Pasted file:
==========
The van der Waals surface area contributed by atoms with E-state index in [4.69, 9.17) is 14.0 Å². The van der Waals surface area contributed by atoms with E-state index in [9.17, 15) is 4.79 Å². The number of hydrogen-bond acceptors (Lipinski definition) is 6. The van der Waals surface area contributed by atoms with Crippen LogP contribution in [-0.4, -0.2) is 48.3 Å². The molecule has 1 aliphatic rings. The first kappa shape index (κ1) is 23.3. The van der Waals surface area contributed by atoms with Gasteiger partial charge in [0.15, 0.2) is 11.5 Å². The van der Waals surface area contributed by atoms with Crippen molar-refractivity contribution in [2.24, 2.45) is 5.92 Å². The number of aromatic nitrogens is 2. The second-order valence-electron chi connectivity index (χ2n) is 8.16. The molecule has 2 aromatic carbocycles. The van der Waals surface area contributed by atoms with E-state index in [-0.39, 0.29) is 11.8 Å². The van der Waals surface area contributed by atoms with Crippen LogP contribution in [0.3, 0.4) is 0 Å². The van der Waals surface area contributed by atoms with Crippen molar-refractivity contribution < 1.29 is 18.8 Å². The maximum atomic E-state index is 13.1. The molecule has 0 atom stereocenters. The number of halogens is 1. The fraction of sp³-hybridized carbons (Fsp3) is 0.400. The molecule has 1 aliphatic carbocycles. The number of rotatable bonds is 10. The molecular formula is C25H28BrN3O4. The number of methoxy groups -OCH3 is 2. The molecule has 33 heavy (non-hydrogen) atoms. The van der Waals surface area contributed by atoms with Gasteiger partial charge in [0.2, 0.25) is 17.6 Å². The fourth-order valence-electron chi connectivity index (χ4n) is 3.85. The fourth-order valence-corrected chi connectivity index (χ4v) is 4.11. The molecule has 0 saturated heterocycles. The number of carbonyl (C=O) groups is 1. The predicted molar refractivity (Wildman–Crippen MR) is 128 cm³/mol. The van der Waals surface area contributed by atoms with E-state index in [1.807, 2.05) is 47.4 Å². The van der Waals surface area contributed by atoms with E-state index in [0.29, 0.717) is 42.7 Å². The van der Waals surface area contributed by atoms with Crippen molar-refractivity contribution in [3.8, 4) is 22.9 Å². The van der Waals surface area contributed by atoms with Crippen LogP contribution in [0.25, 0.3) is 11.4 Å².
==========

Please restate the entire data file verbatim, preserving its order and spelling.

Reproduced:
The van der Waals surface area contributed by atoms with E-state index in [4.69, 9.17) is 14.0 Å². The van der Waals surface area contributed by atoms with E-state index in [9.17, 15) is 4.79 Å². The number of hydrogen-bond acceptors (Lipinski definition) is 6. The van der Waals surface area contributed by atoms with Crippen LogP contribution in [-0.4, -0.2) is 48.3 Å². The molecule has 1 aliphatic rings. The first kappa shape index (κ1) is 23.3. The van der Waals surface area contributed by atoms with Gasteiger partial charge in [0.15, 0.2) is 11.5 Å². The van der Waals surface area contributed by atoms with Crippen molar-refractivity contribution in [2.24, 2.45) is 5.92 Å². The number of aromatic nitrogens is 2. The second-order valence-electron chi connectivity index (χ2n) is 8.16. The molecule has 2 aromatic carbocycles. The van der Waals surface area contributed by atoms with E-state index in [-0.39, 0.29) is 11.8 Å². The van der Waals surface area contributed by atoms with Crippen LogP contribution in [0.3, 0.4) is 0 Å². The van der Waals surface area contributed by atoms with Crippen molar-refractivity contribution < 1.29 is 18.8 Å². The maximum atomic E-state index is 13.1. The molecule has 0 atom stereocenters. The number of halogens is 1. The fraction of sp³-hybridized carbons (Fsp3) is 0.400. The molecule has 1 aliphatic carbocycles. The number of rotatable bonds is 10. The molecular formula is C25H28BrN3O4. The number of methoxy groups -OCH3 is 2. The molecule has 33 heavy (non-hydrogen) atoms. The van der Waals surface area contributed by atoms with Gasteiger partial charge in [0.2, 0.25) is 17.6 Å². The fourth-order valence-electron chi connectivity index (χ4n) is 3.85. The fourth-order valence-corrected chi connectivity index (χ4v) is 4.11. The molecule has 0 saturated heterocycles. The number of carbonyl (C=O) groups is 1. The predicted molar refractivity (Wildman–Crippen MR) is 128 cm³/mol. The van der Waals surface area contributed by atoms with E-state index in [1.807, 2.05) is 47.4 Å². The van der Waals surface area contributed by atoms with E-state index in [0.29, 0.717) is 42.7 Å². The van der Waals surface area contributed by atoms with Crippen molar-refractivity contribution in [3.8, 4) is 22.9 Å². The van der Waals surface area contributed by atoms with Crippen LogP contribution in [0.25, 0.3) is 11.4 Å².